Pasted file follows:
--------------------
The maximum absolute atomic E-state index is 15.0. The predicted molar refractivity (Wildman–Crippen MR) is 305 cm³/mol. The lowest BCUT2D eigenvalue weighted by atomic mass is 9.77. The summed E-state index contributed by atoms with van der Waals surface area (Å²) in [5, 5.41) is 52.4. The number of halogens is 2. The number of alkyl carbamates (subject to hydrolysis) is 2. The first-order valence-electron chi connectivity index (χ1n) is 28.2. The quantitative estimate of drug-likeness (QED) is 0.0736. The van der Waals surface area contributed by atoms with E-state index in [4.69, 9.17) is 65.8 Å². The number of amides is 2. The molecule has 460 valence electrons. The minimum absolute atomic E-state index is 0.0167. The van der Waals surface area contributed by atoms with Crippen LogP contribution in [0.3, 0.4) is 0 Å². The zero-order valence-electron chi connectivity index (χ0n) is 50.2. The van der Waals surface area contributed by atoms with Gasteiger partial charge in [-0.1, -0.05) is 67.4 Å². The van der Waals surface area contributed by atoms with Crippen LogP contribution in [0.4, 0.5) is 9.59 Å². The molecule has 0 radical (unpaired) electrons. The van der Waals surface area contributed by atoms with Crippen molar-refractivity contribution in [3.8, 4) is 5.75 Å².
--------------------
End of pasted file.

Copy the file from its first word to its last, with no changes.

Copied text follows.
The maximum absolute atomic E-state index is 15.0. The predicted molar refractivity (Wildman–Crippen MR) is 305 cm³/mol. The lowest BCUT2D eigenvalue weighted by atomic mass is 9.77. The summed E-state index contributed by atoms with van der Waals surface area (Å²) in [5, 5.41) is 52.4. The number of halogens is 2. The number of alkyl carbamates (subject to hydrolysis) is 2. The first-order valence-electron chi connectivity index (χ1n) is 28.2. The quantitative estimate of drug-likeness (QED) is 0.0736. The van der Waals surface area contributed by atoms with E-state index in [4.69, 9.17) is 65.8 Å². The number of amides is 2. The molecule has 460 valence electrons. The minimum absolute atomic E-state index is 0.0167. The van der Waals surface area contributed by atoms with Crippen LogP contribution in [0.3, 0.4) is 0 Å². The zero-order valence-electron chi connectivity index (χ0n) is 50.2. The van der Waals surface area contributed by atoms with Gasteiger partial charge in [-0.1, -0.05) is 67.4 Å². The van der Waals surface area contributed by atoms with Crippen LogP contribution in [0.4, 0.5) is 9.59 Å². The molecule has 0 radical (unpaired) electrons. The van der Waals surface area contributed by atoms with Crippen molar-refractivity contribution in [3.8, 4) is 5.75 Å².